“How can you tell when a lawyer is lying?” the old joke begins. The answer: “Whenever his lips are moving.”

The humor reflects the reality of how an average citizen views the legal profession. It’s seen as mendacious and amoral. Of course, the reality is different. While not every lawyer can be an Atticus Finch defending the innocent, most are hardworking and honest.

And then there is the attorney general, William Barr, who is scheduled to testify Tuesday before the House Judiciary Committee under threat of subpoena. His lack of honesty and ethics is the basis for a complaint filed last week by 27 prominent lawyers, who are seeking to have Barr’s license to practice law revoked.

All lawyers are bound to follow the ethical rules adopted by the State Bar Association where they are licensed to practice law. These rules are part of the profession’s effort to regulate itself and prevent bad lawyers from practicing law.

Undercutting Mueller, IGs and the FBI

According to the complaint, Attorney General Barr has violated the Washington, D.C., rules and engaged in unethical conduct. It says he has been dishonest and deceitful, and has also interfered with the administration of justice. Barr, of course, is not just any lawyer — he is the most important public lawyer in America. If anything, ethical violations by a lawyer holding a public office should be viewed as more egregious because the violations betray the public trust attached to the office.

How has Barr been dishonest and unethical? The complaint makes four powerful and deeply detailed allegations. Fundamentally, Barr breached his duty to the American people by advancing the interests of the president over those of the nation. He did so by systematically engaging in deceitful and misleading dishonesty:

►First, Barr lied publicly about the contents of the Mueller report. Rule 8.4(c) of the Washington Rules of Professional Conduct defines an ethical violation as any time a lawyer “engage(s) in conduct involving dishonesty, fraud, deceit, or misrepresentation.” The D.C. courts have said that dishonesty “encompasses fraudulent, deceitful, or misrepresentative behavior,” and that it also includes a lack of “probity … integrity … fairness and straightforwardness”; statements that are “technically true” but fail to state the whole truth qualify as “conduct … of a dishonest character.”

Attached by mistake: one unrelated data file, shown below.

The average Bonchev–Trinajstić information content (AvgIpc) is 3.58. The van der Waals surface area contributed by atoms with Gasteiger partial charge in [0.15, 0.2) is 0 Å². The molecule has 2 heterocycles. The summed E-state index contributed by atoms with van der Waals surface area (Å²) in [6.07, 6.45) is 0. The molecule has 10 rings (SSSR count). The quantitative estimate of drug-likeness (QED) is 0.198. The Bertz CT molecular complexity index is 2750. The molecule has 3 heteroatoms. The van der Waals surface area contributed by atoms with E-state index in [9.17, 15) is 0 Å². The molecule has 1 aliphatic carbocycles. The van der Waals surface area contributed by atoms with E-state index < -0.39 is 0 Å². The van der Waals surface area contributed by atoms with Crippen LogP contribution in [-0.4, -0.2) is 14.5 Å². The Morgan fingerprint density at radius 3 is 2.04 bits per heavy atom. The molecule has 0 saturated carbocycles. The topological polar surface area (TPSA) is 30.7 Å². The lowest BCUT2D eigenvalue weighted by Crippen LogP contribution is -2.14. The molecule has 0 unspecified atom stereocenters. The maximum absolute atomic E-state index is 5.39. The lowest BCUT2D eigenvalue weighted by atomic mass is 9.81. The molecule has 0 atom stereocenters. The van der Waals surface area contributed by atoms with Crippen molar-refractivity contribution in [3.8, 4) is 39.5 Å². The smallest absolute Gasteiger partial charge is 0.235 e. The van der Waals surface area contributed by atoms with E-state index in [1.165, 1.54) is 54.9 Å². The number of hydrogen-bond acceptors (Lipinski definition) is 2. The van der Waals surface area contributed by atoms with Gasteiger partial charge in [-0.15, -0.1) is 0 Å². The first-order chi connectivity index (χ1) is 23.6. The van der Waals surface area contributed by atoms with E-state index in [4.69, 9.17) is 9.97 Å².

In multiple statements and press appearances, Barr said the report absolved the president of criminal liability for obstructing justice. We now know, of course, that it did no such thing and that, as over 1,000 prosecutors have said, the evidence of the president’s criminality was substantial. Being dishonest with the public in this way is unethical, deceitful conduct.

►Second, Barr was publicly dishonest in attacking a report issued by the Department of Justice inspector general. In his unprecedented December attack on the IG, the attorney general wildly misrepresented the report’s determination that the FBI had a proper basis for launching its 2016 counterintelligence investigation.

In doing so, he purposefully left out crucial evidence on which the IG relied. In this way, Barr acted to advance Trump’s narrative that the FBI’s investigation into his campaign was illegitimate and put that interest ahead of his obligations to the truth.

►Third, Barr unethically abandoned the rules of the department (and the ethics rules of the District of Columbia) by publicly maligning the conduct of FBI agents who are the subject of an ongoing criminal investigation. Recall that President Trump fired FBI Director James Comey for the same offense — commenting on an open criminal investigation.

In commenting publicly, Barr undermined the fairness of future criminal proceedings involving those individuals, thereby engaging “in conduct that seriously interferes with the administration of justice.”

Painstaking, well-documented lies
►Finally, and most notably, Barr oversaw and ordered the unconstitutional assault on citizens peacefully protesting in Lafayette Square. By doing so, Barr unethically advanced Trump’s personal interests in a “photo op” rather than carrying out his ethical duty to represent the people of the United States and protect their fundamental interest in their constitutional rights.

As nothing more than an ethics complaint, this litany of misconduct allegations is shocking in the extreme. But it is more than just an ethics complaint against the nation’s top lawyer. It is also a warning — a detailed, painstakingly well-documented warning that, at bottom, Barr is fundamentally mendacious. It is a warning that over the next six months, whenever Barr speaks, we should be skeptical that what he says is truthful.

Remember this warning if Barr claims to have uncovered a criminal conspiracy connected to the 2016 Russia investigation.

Remember it if he says sending Homeland Security officers into major American cities to protect against anarchists is legally justified.

Remember it if he claims that the Constitution allows the Census Bureau to refuse to count people who are illegally in the United States.

Remember it if he says voting by mail is rife with fraud.

Remember it if he claims that the results of the next election are illegitimate and that Trump has really won reelection.

Remember this warning because it isn’t a joke. Remember it whenever Bill Barr’s lips are moving.

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